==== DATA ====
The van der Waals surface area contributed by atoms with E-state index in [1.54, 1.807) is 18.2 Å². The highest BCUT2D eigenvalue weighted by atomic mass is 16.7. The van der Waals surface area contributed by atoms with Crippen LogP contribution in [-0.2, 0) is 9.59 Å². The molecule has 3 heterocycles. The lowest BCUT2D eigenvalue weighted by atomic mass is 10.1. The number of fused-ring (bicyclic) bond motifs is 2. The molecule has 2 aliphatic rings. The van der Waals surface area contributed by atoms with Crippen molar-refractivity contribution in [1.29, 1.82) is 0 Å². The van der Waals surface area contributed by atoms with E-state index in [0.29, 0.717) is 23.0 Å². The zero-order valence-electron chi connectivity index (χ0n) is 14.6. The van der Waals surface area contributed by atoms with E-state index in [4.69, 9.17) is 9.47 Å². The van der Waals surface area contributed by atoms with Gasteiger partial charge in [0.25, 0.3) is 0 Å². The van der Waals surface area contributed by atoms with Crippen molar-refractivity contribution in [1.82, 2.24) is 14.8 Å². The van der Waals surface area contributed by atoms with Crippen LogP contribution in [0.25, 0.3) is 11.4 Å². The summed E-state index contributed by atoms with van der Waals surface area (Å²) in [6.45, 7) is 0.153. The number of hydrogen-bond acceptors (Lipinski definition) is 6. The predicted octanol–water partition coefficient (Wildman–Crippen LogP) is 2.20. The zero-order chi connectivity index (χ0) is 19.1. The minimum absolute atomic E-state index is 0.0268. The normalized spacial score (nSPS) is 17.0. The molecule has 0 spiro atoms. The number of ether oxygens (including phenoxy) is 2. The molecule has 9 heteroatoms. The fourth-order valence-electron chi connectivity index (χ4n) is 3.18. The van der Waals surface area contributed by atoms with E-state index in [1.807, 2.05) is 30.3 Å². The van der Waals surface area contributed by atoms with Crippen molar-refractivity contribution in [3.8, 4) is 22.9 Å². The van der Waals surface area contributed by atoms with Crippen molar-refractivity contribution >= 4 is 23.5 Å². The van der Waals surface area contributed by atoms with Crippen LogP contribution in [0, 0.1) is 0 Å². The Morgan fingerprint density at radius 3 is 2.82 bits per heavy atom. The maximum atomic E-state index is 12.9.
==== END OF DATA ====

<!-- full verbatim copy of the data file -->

The van der Waals surface area contributed by atoms with E-state index in [1.54, 1.807) is 18.2 Å². The highest BCUT2D eigenvalue weighted by atomic mass is 16.7. The van der Waals surface area contributed by atoms with Crippen LogP contribution in [-0.2, 0) is 9.59 Å². The molecule has 3 heterocycles. The lowest BCUT2D eigenvalue weighted by atomic mass is 10.1. The number of fused-ring (bicyclic) bond motifs is 2. The molecule has 2 aliphatic rings. The van der Waals surface area contributed by atoms with Crippen molar-refractivity contribution in [1.29, 1.82) is 0 Å². The van der Waals surface area contributed by atoms with E-state index in [0.29, 0.717) is 23.0 Å². The zero-order valence-electron chi connectivity index (χ0n) is 14.6. The van der Waals surface area contributed by atoms with E-state index in [4.69, 9.17) is 9.47 Å². The van der Waals surface area contributed by atoms with Gasteiger partial charge in [0.25, 0.3) is 0 Å². The van der Waals surface area contributed by atoms with Crippen molar-refractivity contribution in [1.82, 2.24) is 14.8 Å². The van der Waals surface area contributed by atoms with Crippen LogP contribution in [0.25, 0.3) is 11.4 Å². The summed E-state index contributed by atoms with van der Waals surface area (Å²) in [6.45, 7) is 0.153. The number of hydrogen-bond acceptors (Lipinski definition) is 6. The predicted octanol–water partition coefficient (Wildman–Crippen LogP) is 2.20. The zero-order chi connectivity index (χ0) is 19.1. The minimum absolute atomic E-state index is 0.0268. The normalized spacial score (nSPS) is 17.0. The molecule has 0 spiro atoms. The number of ether oxygens (including phenoxy) is 2. The molecule has 9 heteroatoms. The fourth-order valence-electron chi connectivity index (χ4n) is 3.18. The van der Waals surface area contributed by atoms with E-state index in [1.807, 2.05) is 30.3 Å². The van der Waals surface area contributed by atoms with Crippen molar-refractivity contribution in [3.8, 4) is 22.9 Å². The van der Waals surface area contributed by atoms with Crippen molar-refractivity contribution >= 4 is 23.5 Å². The van der Waals surface area contributed by atoms with Crippen LogP contribution in [0, 0.1) is 0 Å². The Morgan fingerprint density at radius 3 is 2.82 bits per heavy atom. The maximum atomic E-state index is 12.9.